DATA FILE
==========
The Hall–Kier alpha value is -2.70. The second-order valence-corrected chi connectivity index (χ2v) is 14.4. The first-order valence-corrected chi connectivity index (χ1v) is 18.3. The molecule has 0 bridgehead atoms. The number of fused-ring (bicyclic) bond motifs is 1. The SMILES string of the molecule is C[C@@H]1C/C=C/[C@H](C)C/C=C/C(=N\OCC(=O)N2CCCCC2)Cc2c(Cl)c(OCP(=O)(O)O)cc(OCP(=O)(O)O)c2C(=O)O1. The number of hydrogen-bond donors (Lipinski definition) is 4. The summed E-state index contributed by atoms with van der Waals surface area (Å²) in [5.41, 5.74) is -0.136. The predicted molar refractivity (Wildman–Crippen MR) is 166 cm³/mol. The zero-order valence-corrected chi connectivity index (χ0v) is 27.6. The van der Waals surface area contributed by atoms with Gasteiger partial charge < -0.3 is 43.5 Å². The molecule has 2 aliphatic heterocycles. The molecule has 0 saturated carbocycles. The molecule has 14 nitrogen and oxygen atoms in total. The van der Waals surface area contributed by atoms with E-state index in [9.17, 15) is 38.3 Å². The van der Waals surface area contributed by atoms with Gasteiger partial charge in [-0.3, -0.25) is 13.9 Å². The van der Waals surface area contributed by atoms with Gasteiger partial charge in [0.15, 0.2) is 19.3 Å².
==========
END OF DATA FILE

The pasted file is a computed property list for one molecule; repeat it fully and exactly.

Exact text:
The Hall–Kier alpha value is -2.70. The second-order valence-corrected chi connectivity index (χ2v) is 14.4. The first-order valence-corrected chi connectivity index (χ1v) is 18.3. The molecule has 0 bridgehead atoms. The number of fused-ring (bicyclic) bond motifs is 1. The SMILES string of the molecule is C[C@@H]1C/C=C/[C@H](C)C/C=C/C(=N\OCC(=O)N2CCCCC2)Cc2c(Cl)c(OCP(=O)(O)O)cc(OCP(=O)(O)O)c2C(=O)O1. The number of hydrogen-bond donors (Lipinski definition) is 4. The summed E-state index contributed by atoms with van der Waals surface area (Å²) in [5.41, 5.74) is -0.136. The predicted molar refractivity (Wildman–Crippen MR) is 166 cm³/mol. The zero-order valence-corrected chi connectivity index (χ0v) is 27.6. The van der Waals surface area contributed by atoms with Gasteiger partial charge < -0.3 is 43.5 Å². The molecule has 2 aliphatic heterocycles. The molecule has 0 saturated carbocycles. The molecule has 14 nitrogen and oxygen atoms in total. The van der Waals surface area contributed by atoms with E-state index in [9.17, 15) is 38.3 Å². The van der Waals surface area contributed by atoms with Gasteiger partial charge in [-0.3, -0.25) is 13.9 Å². The van der Waals surface area contributed by atoms with Gasteiger partial charge in [0.15, 0.2) is 19.3 Å².